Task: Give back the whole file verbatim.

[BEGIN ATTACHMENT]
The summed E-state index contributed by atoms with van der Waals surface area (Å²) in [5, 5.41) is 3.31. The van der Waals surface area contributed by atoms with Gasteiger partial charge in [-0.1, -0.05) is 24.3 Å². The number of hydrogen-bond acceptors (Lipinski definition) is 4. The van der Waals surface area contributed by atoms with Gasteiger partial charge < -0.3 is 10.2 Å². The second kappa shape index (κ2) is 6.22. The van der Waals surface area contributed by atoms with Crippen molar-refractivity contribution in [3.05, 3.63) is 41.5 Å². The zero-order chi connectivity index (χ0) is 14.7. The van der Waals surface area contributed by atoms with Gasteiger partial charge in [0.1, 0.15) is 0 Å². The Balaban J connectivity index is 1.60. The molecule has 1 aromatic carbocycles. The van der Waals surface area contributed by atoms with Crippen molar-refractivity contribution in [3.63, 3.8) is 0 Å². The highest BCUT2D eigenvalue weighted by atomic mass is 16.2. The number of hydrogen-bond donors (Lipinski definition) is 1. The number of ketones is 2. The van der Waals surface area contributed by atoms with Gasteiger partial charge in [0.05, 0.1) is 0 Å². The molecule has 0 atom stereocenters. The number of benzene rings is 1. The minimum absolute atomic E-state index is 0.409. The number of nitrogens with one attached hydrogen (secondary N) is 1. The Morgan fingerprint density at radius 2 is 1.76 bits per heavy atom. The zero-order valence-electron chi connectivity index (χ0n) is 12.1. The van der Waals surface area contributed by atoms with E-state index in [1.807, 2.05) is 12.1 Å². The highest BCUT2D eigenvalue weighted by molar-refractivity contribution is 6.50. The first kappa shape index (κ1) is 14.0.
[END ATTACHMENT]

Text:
The summed E-state index contributed by atoms with van der Waals surface area (Å²) in [5, 5.41) is 3.31. The van der Waals surface area contributed by atoms with Gasteiger partial charge in [-0.1, -0.05) is 24.3 Å². The number of hydrogen-bond acceptors (Lipinski definition) is 4. The van der Waals surface area contributed by atoms with Gasteiger partial charge < -0.3 is 10.2 Å². The second kappa shape index (κ2) is 6.22. The van der Waals surface area contributed by atoms with Crippen molar-refractivity contribution in [3.05, 3.63) is 41.5 Å². The zero-order chi connectivity index (χ0) is 14.7. The van der Waals surface area contributed by atoms with Gasteiger partial charge in [0.1, 0.15) is 0 Å². The Balaban J connectivity index is 1.60. The molecule has 1 aromatic carbocycles. The van der Waals surface area contributed by atoms with Crippen molar-refractivity contribution in [3.63, 3.8) is 0 Å². The highest BCUT2D eigenvalue weighted by atomic mass is 16.2. The number of hydrogen-bond donors (Lipinski definition) is 1. The number of ketones is 2. The van der Waals surface area contributed by atoms with Gasteiger partial charge in [0.05, 0.1) is 0 Å². The molecule has 0 atom stereocenters. The number of benzene rings is 1. The minimum absolute atomic E-state index is 0.409. The number of nitrogens with one attached hydrogen (secondary N) is 1. The Morgan fingerprint density at radius 2 is 1.76 bits per heavy atom. The zero-order valence-electron chi connectivity index (χ0n) is 12.1. The van der Waals surface area contributed by atoms with E-state index in [1.807, 2.05) is 12.1 Å². The highest BCUT2D eigenvalue weighted by molar-refractivity contribution is 6.50. The first kappa shape index (κ1) is 14.0.